Lists of the most livable cities are irresistibly clicky — and inherently ridiculous.

Take, for instance, the “Top 25 Cities and Neighborhoods for Millennials” posted by the website Niche Ink this week, which was widely reprinted and cited. The top seven are predictable, and reasonably good choices: New York, Austin, Washington, D.C., Chicago, San Francisco, Boston, and Denver. But the rest of the list is peppered with sprawling, suburb-oriented Sun Belt cities. Are lots of young people really clamoring to move to Orlando, Houston, and Dallas for the quality of life?

This list is actually better than most, though. It’s based on real metrics, including percentage of the population between 25 and 34 years old, median rent, median income, racial diversity, unemployment rate, and crime rate. It also uses some squishy reader survey data on topics like nightlife and cultural attractions. (As is typical of these sorts of rankings, it actually compares metro areas, and misleadingly uses cities and metro areas as synonyms.)

But the list completely misses one critical component of city life: transportation. Millennials are relatively averse to driving, and especially concerned about the costs of doing so. If you have to drive a car to get around, that can cancel out savings from living in an area with cheaper housing. The average cost of owning, insuring, maintaining, and gassing up a car is more than $9,000 a year, according to AAA. Beyond cost of living, there’s quality of life. The average commuter in Houston wastes 58 hours a year stuck in traffic, and that wasted time has an economic value too — $1,322, according to the Texas A&M Transportation Institute. (Of course, the dense, transit-rich cities also have bad traffic, but they have better options for non-drivers.)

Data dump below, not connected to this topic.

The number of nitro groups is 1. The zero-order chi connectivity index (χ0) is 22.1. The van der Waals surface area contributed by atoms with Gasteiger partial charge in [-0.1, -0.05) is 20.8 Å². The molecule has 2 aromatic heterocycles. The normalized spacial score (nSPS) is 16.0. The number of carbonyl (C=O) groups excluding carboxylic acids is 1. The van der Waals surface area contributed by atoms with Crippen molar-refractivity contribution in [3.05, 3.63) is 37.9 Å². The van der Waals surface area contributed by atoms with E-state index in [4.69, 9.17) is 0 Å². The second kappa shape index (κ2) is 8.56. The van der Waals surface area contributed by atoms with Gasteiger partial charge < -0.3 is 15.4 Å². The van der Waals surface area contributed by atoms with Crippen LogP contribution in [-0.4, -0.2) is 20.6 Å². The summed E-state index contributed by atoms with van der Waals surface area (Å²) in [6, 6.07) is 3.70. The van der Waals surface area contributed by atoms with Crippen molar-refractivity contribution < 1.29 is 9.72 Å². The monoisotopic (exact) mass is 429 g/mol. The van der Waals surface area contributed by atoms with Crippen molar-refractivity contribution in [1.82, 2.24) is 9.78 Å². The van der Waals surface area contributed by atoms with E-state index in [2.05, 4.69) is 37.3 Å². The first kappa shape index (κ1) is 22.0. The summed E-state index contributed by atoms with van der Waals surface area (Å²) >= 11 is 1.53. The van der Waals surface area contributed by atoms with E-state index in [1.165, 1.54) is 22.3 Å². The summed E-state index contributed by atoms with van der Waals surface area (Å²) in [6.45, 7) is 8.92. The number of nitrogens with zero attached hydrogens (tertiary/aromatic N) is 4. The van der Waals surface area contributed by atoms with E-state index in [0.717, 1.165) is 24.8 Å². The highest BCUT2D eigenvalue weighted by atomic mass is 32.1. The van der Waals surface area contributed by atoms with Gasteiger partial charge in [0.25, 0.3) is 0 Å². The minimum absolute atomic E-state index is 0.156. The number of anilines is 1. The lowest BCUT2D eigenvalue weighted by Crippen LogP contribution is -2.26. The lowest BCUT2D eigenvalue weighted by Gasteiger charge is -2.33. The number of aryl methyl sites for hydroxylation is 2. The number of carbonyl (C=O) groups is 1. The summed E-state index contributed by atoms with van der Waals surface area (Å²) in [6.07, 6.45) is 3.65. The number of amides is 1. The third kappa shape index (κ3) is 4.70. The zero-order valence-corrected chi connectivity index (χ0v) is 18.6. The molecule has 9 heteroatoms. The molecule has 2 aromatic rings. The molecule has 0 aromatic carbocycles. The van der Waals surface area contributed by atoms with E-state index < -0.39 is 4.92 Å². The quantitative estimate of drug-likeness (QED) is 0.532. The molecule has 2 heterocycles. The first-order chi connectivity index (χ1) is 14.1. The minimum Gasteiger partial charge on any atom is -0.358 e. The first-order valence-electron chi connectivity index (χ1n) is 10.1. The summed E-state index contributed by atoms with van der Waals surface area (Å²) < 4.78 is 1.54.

If you factor transportation into the cost of living, you see that sprawling cities are not as affordable as they seem at first glance. The Center for Neighborhood Technology has an index that considers the cost of housing plus the cost of transportation to arrive at a more accurate cost-of-living estimate.

Because the Niche Ink list omits transportation from its equation, it misses some of the hippest cities with the least car-dependence — most notably Philadelphia and Portland, Ore. If you live in a beautiful brick row house in Philadelphia or a loft in Portland, you can give up your car thanks to those cities’ mass-transit systems and walkable streets. It may cost you more in rent than living in some car-bound, godforsaken suburb of Raleigh, N.C., but you’ll save on car expenses and traffic headaches.

Niche Ink’s transportation blind spot is also manifested in its choice of neighborhoods. It lists Greenpoint, Brooklyn, as New York’s best neighborhood for millennials. Partly, this is because it has such a high percentage of them. But Greenpoint is notoriously ill-served by the subway. That’s why it costs less than neighboring Williamsburg.

At the very heart of all these rankings — and in the analysis of suburban triumphalists like Joel Kotkin — is a failure to understand how markets work. Housing is expensive in denser cities because they are more desirable. Housing is cheaper where demand is lower. (Of course, expensive neighborhoods can attract the kinds of people and businesses that the cool kids don’t want to be around, but most of those neighborhoods were cool once.) Millennials live in Greenpoint because it is cheaper than Lower Manhattan or Williamsburg, not because they all necessarily prefer it on its own terms.